Serving
(click to enlarge)

Pork Chops with Prunes
France - Provence   -   Noisette de Porc aux Pruneaux

Serves:
Effort:
Sched:
DoAhead:  
4 main  
***
2-1/2 hr  
Sauce

This recipe from along the Loire vally of western France can be served as a fancy dish, or can be made into a party buffet dish (see notes)




6
2-1/2
ar
ar
ar
------
6
2
3
2
1
2
1/2
1/4
2
3/4
1
1
------
oz
#


T
---
oz
oz
oz
T


t
t
T
c
T
T
---
Prunes (1)
Pork Chops (2)  
Salt
Pepper
Olive Oil
-- Sauce
Onion
Carrot
Celery
Butter
Bouquet Garni (3)
Cloves
Salt
Pepper
Wine Vinegar, red
Wine, red
Butter
Flour
-- Garinish
Parsley

  1. Set PRUNES to soak in cold water for a couple of hours if needed. (see Note-1)
SAUCE - Make this First   -   (50 min)
  1. Chop ONION, CARROT and CELERY small. Mix
  2. In a sauté pan melt 2 T Butter. Stir in Onion mix, Bouquet Garni, Cloves, Salt and Pepper. Fry stirring over moderate flame until onions are light golden.
  3. Stir in Vinegar and Wine. Simmer for about 20 minutes, adding water as needed.
  4. Meanwhile: place soaked Prunes in a saucepan with just enough water to cover. Bring to a simmer, cover and poach over very low flame for 20 minutes.
  5. Strain the Sauce, discarding solids. You should end up with 1-1/4 to 1-1/2 cups.
  6. Work together 1 T soft Butter and 1 T flour to make a beurre manié. Break it into small pieces and stir them into the sauce. Cook over low flame for a few minutes, stirring frequently, until the lumps have all dissipated and the sauce is somewhat thickened.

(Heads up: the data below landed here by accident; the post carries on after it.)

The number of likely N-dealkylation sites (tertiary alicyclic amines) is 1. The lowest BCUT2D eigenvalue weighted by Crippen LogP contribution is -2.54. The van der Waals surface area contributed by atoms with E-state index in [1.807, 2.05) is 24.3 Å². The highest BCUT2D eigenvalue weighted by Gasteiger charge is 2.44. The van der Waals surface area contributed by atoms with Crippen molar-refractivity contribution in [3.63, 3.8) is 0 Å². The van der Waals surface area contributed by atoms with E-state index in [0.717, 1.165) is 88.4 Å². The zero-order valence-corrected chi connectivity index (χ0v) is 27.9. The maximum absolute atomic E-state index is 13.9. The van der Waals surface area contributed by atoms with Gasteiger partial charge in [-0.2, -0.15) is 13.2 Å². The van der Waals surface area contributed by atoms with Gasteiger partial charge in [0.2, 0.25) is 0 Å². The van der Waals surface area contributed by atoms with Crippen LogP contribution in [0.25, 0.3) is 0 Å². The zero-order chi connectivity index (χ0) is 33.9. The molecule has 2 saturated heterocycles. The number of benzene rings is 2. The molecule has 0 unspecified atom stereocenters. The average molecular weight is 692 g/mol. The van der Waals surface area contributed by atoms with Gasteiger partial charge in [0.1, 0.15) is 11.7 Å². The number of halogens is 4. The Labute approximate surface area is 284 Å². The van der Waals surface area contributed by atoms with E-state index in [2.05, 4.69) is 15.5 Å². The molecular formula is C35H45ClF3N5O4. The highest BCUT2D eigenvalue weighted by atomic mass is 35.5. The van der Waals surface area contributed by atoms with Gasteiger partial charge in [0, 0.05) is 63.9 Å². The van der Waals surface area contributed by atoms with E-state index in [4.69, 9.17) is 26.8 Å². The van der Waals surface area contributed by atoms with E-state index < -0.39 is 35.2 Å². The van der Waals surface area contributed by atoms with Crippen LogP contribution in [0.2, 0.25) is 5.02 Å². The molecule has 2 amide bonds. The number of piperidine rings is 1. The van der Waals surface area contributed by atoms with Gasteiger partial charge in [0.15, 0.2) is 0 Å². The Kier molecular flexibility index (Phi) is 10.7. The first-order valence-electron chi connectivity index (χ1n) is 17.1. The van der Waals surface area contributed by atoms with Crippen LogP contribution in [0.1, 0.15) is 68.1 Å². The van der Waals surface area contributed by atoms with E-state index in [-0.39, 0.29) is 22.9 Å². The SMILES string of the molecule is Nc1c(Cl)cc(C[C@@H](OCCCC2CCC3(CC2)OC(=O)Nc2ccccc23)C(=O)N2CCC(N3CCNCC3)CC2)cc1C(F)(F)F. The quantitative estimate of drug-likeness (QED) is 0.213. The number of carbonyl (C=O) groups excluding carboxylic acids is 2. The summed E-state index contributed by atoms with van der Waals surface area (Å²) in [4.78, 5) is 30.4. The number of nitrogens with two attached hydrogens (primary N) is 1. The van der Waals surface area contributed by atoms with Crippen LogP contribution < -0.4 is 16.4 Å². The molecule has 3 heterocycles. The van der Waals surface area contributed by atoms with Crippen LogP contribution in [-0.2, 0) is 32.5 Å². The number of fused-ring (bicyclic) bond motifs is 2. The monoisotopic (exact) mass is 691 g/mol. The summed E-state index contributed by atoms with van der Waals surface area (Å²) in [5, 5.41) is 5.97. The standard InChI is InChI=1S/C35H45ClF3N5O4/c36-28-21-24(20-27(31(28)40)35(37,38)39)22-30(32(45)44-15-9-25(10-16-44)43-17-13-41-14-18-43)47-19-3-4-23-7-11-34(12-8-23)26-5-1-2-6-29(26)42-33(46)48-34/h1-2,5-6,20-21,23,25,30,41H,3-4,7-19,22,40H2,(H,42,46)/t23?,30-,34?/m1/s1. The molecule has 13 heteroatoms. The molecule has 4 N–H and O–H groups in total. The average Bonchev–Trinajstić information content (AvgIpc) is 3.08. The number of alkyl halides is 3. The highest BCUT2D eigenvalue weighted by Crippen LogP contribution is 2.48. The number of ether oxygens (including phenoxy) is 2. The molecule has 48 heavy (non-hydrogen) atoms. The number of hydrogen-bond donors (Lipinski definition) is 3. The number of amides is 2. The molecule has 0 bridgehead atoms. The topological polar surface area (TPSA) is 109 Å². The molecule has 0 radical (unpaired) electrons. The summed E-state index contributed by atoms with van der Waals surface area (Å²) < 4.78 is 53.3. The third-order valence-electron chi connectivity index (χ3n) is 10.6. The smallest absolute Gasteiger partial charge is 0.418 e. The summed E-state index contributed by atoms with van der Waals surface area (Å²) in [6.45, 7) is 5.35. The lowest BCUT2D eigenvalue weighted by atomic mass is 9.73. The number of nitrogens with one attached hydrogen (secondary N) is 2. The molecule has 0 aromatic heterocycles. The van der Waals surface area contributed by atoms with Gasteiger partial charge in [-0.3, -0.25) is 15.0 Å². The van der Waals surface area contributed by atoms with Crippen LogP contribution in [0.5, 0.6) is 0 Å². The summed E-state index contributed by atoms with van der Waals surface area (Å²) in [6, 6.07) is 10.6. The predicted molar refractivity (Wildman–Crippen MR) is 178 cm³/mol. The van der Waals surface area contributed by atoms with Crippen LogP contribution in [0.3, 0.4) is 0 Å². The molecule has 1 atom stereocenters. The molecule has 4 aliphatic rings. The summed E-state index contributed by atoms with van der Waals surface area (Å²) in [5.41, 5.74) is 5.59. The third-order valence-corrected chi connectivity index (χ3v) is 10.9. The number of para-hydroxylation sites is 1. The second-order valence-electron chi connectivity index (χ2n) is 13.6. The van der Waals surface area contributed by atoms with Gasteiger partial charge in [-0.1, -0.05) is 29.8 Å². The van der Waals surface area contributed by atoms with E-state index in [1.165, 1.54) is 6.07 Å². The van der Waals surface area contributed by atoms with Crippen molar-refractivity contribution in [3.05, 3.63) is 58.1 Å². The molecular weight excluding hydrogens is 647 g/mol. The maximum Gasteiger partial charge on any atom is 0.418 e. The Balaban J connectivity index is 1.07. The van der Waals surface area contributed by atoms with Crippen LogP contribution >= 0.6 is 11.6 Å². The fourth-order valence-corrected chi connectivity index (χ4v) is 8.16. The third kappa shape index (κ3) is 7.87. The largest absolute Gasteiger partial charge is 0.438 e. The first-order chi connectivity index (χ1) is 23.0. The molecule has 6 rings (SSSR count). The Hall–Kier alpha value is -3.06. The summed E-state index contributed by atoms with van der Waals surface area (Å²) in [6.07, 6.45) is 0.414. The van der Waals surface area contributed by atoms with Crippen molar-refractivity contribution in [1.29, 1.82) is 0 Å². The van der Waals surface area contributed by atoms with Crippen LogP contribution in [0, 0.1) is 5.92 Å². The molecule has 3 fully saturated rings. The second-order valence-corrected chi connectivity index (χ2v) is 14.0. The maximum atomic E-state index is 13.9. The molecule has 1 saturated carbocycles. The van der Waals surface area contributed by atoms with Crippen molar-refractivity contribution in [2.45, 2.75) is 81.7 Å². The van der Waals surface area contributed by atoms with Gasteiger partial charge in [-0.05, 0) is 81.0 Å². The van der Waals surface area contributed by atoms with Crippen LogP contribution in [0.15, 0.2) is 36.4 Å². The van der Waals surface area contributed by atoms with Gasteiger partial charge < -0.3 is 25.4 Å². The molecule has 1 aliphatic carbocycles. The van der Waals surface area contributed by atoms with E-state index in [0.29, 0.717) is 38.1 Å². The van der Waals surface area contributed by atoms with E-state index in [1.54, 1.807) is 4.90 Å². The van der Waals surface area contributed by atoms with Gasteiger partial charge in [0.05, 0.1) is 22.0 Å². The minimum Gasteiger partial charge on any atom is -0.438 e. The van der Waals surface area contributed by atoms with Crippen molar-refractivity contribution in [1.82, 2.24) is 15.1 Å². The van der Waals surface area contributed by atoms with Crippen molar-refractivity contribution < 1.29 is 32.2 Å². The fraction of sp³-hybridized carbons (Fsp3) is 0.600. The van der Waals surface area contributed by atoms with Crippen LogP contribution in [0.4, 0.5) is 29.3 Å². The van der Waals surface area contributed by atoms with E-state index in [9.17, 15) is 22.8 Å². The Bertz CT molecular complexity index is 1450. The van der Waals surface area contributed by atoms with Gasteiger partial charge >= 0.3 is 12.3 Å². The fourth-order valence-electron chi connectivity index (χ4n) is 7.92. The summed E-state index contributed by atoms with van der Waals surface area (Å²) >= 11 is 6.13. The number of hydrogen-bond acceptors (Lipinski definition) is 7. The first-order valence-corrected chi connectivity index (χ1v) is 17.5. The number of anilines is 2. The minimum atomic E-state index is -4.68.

7. Stir in cooked Prunes and cook another minute or so. Keep warm (or reheat when needed).
CHOPS   -   (20 min)
  1. Season chops lightly with salt and pepper.
  2. Heat Oil in a heavy skillet and fry Chops until golden brown on both sides. Keep warm.
  3. Meanwhile: chop PARSLEY for garnish.
  4. To serve, arrange Chops on warm plates. Ladle some sauce over and arrange a few Prunes around them. Garnish the chops with chopped Parsley.
NOTES:
  1. Prunes:   Our fresh California prunes need no soaking - but those from other sources, or if stored too long, may need soaking. Our prunes are also rather large, and very sweet, so I cut them into two or three pieces. If I had small seed-in prunes I would leave them whole, pit to be dealt with at the table. This would be the best looking form for fancy presentation of whole chops.
  2. Pork Chops:   Whole chops, bone on, make the most impressive presentation, but present difficulties. By time meat at the bone is fully cooked, the rest is a bit dry, knives are needed at the table and the bone is a bit messy to deal with because it's got sticky sauce all over it. For a buffet presentation I use pork cut to the thickness of pork chops and into strips about 3/4 inch wide by 2 inches long, with no bones.
  3. Bouquet Garni:   A simple bouquet made from 4 sprigs Parsley, 2 sprigs Thyme and 1 Bay Leaf is fine. Usually these would be tied into a bundle, but since all solids get strained out - just toss 'em in.
  4. U.S. measure: t=teaspoon, T=Tablespoon, c=cup, qt=quart, oz=ounce, #=pound, cl=clove in=inch, ar=as required tt=to taste
fmm_pigprun1 100409 tof58   -   www.clovegarden.com
©Andrew Grygus - agryg@aaxnet.com - Linking to and non-commercial use of this page is permitted.